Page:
Beginning on May 10 1940, Brussels was bombed by the German army; however, most of the war damage to the city took place in 1944–1945. The North-South Junction was built, completed in 1952. The first Brussels premetro was finished in 1969, and the first line of the Brussels Metro was opened in 1976. The Heysel Stadium disaster took place in Brussels on May 29 1985. The Brussels Capital Region was founded on June 18, 1989.

Geography

Climate

Political centre

Capital of Belgium

Although some believe, wrongly, that the capital of Belgium is the entire Brussels-Capital Region, article 194 of the Belgian Constitution lays down that the capital of Belgium is the City of Brussels municipality. Arguments that article 194's use of lower case for "ville de Bruxelles" and "stad Brussel" makes a subtle difference and means that greater Brussels being represented as the capital cannot be legally defended.
However, although the City of Brussels is the official capital, the funds allowed by the federation and region for the representative role of the capital are divided among the 19 municipalities, and some national institutions are sited in the other 18 municipalities. Thus, while de jure only the City of Brussels is entitled to the title of capital city of Belgium, de facto the entire Region plays this role.

City of Brussels

The City of Brussels is one of the municipalities of the Brussels-Capital Region (the largest) and is the official capital of Belgium.
Somewhat in the way that the City of London is different from London, the City of Brussels is different from Brussels. However, the expansion of the City of Brussels was frozen at a later stage than the City of London. As a result, in addition to the old centre of Brussels, the towns of Haren, Laeken and Neder-Over-Heembeek, as well as Avenue Louise/Louizalaan (a main shopping street, similar in design to the Parisian Champs Elysées) and the Bois de la Cambre/Terkamerenbos (the largest park in Brussels) are included within the limits of the City.

Flanders and the French community

The Brussels-Capital Region is one of the three federated regions of Belgium, alongside Wallonia and the Flemish Region. Geographically and linguistically, it is a (bilingual) enclave in the (unilingual) Flemish Region. Regions are one component of Belgium's complex institutions, the three communities being the other component: the Brussels inhabitants must deal with either the French (speaking) community or the Flemish Community for matters such as culture and education.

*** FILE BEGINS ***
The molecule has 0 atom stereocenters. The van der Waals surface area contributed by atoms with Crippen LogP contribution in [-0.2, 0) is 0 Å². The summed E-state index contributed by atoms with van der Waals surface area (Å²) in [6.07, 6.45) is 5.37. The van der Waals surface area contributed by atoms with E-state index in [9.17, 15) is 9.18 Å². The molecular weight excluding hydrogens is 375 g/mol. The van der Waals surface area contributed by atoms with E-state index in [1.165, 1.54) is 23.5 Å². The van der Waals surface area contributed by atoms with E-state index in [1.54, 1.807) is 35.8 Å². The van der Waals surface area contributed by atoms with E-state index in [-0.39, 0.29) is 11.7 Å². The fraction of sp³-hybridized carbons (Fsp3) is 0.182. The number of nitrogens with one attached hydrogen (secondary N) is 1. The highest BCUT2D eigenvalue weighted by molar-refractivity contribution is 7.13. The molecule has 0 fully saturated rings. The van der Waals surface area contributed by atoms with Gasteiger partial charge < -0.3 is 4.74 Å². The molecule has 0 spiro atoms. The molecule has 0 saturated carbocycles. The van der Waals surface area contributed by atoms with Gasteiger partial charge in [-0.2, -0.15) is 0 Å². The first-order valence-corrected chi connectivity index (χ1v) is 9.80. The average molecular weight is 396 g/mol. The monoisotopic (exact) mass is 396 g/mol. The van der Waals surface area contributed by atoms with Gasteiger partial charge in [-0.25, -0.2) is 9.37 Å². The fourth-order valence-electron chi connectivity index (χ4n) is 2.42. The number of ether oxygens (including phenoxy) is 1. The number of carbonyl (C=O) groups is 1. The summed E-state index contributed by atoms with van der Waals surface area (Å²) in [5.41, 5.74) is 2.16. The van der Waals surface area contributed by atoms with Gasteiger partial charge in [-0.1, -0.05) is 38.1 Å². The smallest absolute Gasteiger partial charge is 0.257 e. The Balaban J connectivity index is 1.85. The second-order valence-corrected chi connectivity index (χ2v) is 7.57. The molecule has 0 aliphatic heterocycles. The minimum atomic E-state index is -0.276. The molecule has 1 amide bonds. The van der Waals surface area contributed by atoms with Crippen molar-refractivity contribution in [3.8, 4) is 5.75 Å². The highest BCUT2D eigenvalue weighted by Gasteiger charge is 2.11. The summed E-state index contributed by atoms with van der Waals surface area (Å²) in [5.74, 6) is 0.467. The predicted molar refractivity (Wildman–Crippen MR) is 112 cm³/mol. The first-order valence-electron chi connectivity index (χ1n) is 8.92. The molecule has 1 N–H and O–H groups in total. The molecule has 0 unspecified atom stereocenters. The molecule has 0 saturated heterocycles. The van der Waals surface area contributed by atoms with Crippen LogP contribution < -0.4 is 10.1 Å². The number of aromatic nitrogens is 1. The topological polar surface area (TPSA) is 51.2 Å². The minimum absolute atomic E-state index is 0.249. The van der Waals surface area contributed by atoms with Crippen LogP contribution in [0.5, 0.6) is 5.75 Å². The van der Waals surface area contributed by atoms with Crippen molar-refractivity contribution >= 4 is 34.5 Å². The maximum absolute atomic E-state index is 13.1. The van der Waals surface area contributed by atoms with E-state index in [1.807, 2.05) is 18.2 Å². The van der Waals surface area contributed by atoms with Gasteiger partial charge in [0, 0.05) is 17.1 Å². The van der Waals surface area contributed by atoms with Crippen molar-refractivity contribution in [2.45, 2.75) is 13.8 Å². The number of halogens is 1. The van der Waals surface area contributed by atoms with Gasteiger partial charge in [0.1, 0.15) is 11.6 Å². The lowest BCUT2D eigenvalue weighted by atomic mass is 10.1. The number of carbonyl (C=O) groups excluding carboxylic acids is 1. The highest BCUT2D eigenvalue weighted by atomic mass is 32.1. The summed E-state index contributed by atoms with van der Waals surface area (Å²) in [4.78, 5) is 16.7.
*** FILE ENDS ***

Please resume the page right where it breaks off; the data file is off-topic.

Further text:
Brussels is also the capital of both the French Community of Belgium (Communauté française de Belgique in French) and of Flanders (Vlaanderen); all Flemish capital institutions are established here: Flemish Parliament, Flemish government and its administration.

International centre

Brussels has become a significant centre for international institutions, notably those of the European Union. The city also plays host to the headquarters of the North Atlantic Treaty Organisation (NATO) is based in the city along with 1000 other international organisations and 2000 international corporations. Brussels is third in the number of international conferences it hosts also becoming one of the largest convention centres in the world. The presence of the EU and the other international bodies has led to there being more ambassadors and journalists in Brussels than Washington D.C.. International schools have also been established to serve this presence. Furthermore three quarters of the work of the European Parliament takes place in the city at its Brussels hemicycle (its official seat is Strasbourg).
Brussels began to host institutions in 1957, with the executives of the EEC and Euratom which were originally shared with Luxembourg but quickly met in Brussels for practical reasons. In 1965 Brussels gained the right to host the merged Commission and Council, with some concessions to Luxembourg, and over the following years the Parliament established an increasing presence in Brussels, although was required to maintain its presence in Strasbourg by the treaties.
Today the presence has increased considerably with the Commission alone occupying 865,000m² within the "European Quarter" in the east of the city. The concentration and density has caused concern that the presence of the institutions has caused a "ghetto effect" in that part of the city. However the presence has contributed significantly to the importance of Brussels as an international centre. including the Museum of Modern Art, and the Royal Museums of Fine Arts of Belgium. The museum has an extensive collection of various painters, such as the Flemish painters like Brueghel, Rogier van der Weyden, Robert Campin, Anthony van Dyck, and Jacob Jordaens.

Gastronomy

Brussels is known for its local waffle, its chocolate, its french fries and its numerous types of beers . The Brussels sprout was first cultivated in Brussels, hence its name.
The gastronomic offer includes approximately 1,800 restaurants, and a number of high quality bars. The Belgian cuisine is known among connoisseurs as one of the best in Europe. In addition to the traditional restaurants, there is a large number of cafés, bistros and the usual range of international fast food chains. The cafés are similar to bars, and offer beer and light dishes, coffee houses in the usual sense are the Salons de Thé. Also widespread are brasseries, which usually offer a large number of beers and typical national dishes.
The Belgian cuisine is characterized by the combination of French cuisine with the more hearty Flemish fare. Notable specialities include Brussels waffles (gaufres) and mussels (usually as "moules frites," served with fries). The city is a stronghold of chocolate and pralines manufacturers with traditional companies like Godiva, Neuhaus and Leonidas. Numerous friteries are spread throughout the city, and in tourist areas, fresh, hot, waffles are also sold on the street.